In an energy performance contract, the technology provider analyses the manufacturer’s site, predicts the levels of energy savings that can be achieved, and then agrees to deliver the whole solution – technology, implementation, maintenance, measurement – over a given period. With this approach, the technology provider carries out modernisation work in the facility without the need for customer capital expenditure or an immediate cash-out, because the investment costs are covered by the expected energy savings.  Once the upgrade work is completed, an efficiency guarantee or similar commitment comes into force. During this phase, reports on the energy savings achieved are prepared at regular intervals to ensure that targets are met. This requires precise monitoring of installations to ensure that the savings commitment is upheld (including agreed behaviours by both parties) and to enable installations to be fine-tuned for optimum operation.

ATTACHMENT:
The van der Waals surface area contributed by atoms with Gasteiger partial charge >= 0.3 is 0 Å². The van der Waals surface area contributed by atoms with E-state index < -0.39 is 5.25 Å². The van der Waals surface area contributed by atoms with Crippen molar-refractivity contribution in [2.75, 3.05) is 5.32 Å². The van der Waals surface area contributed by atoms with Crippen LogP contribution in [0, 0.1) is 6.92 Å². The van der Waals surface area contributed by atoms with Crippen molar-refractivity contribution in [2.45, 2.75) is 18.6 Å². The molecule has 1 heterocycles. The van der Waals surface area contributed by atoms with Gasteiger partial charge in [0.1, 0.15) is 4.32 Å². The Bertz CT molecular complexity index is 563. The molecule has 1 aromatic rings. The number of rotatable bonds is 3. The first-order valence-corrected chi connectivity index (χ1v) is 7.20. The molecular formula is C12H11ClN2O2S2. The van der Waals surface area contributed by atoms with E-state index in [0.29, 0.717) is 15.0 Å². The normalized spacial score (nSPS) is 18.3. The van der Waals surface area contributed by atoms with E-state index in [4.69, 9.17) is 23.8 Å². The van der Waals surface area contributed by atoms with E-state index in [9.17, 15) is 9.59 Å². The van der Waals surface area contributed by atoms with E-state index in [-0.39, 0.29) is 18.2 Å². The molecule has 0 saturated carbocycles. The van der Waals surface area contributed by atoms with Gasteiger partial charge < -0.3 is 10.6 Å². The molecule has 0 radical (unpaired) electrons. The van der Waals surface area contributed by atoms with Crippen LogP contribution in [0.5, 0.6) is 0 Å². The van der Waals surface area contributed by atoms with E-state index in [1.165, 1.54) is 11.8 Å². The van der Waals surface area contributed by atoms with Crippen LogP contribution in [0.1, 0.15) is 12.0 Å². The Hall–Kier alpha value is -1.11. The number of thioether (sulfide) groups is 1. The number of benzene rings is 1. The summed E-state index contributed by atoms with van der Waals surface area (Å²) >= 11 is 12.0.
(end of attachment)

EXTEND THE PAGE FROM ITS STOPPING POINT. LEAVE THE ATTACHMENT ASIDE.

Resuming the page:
Of course, each case varies, and some projects will be completely self-funding, others will radically subsidise costs through the resultant energy savings. After the financing period is over, the customers then reaps 100% of the reduction in their facility’s energy costs, and the modernisation work on their property can boost its value too.